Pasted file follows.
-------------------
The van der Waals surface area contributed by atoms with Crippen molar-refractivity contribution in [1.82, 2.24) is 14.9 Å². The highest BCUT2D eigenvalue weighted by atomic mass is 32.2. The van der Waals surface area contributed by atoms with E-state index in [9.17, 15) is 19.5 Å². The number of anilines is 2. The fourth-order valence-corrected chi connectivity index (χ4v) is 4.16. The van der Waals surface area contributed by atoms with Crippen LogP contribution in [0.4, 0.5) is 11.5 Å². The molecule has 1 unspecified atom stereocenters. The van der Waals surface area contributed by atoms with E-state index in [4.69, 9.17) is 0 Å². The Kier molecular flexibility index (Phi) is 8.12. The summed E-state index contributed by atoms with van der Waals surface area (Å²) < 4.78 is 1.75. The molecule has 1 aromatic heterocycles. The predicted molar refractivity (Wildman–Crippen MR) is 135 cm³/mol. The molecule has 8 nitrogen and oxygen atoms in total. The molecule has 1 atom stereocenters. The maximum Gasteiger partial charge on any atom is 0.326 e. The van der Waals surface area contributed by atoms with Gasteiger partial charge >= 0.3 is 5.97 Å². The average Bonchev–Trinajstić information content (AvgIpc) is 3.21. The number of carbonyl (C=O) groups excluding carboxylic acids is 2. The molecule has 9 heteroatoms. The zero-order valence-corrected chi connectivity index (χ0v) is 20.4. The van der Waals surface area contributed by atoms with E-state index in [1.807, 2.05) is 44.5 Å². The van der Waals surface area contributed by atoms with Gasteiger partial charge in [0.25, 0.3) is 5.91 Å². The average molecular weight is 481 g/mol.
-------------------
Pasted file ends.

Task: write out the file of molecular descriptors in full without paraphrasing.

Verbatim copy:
The van der Waals surface area contributed by atoms with Crippen molar-refractivity contribution in [1.82, 2.24) is 14.9 Å². The highest BCUT2D eigenvalue weighted by atomic mass is 32.2. The van der Waals surface area contributed by atoms with E-state index in [9.17, 15) is 19.5 Å². The number of anilines is 2. The fourth-order valence-corrected chi connectivity index (χ4v) is 4.16. The van der Waals surface area contributed by atoms with Crippen LogP contribution in [0.4, 0.5) is 11.5 Å². The molecule has 1 unspecified atom stereocenters. The van der Waals surface area contributed by atoms with E-state index in [4.69, 9.17) is 0 Å². The Kier molecular flexibility index (Phi) is 8.12. The summed E-state index contributed by atoms with van der Waals surface area (Å²) < 4.78 is 1.75. The molecule has 1 aromatic heterocycles. The predicted molar refractivity (Wildman–Crippen MR) is 135 cm³/mol. The molecule has 8 nitrogen and oxygen atoms in total. The molecule has 1 atom stereocenters. The maximum Gasteiger partial charge on any atom is 0.326 e. The van der Waals surface area contributed by atoms with Gasteiger partial charge >= 0.3 is 5.97 Å². The average Bonchev–Trinajstić information content (AvgIpc) is 3.21. The number of carbonyl (C=O) groups excluding carboxylic acids is 2. The molecule has 9 heteroatoms. The zero-order valence-corrected chi connectivity index (χ0v) is 20.4. The van der Waals surface area contributed by atoms with E-state index in [1.807, 2.05) is 44.5 Å². The van der Waals surface area contributed by atoms with Gasteiger partial charge in [0.25, 0.3) is 5.91 Å². The average molecular weight is 481 g/mol.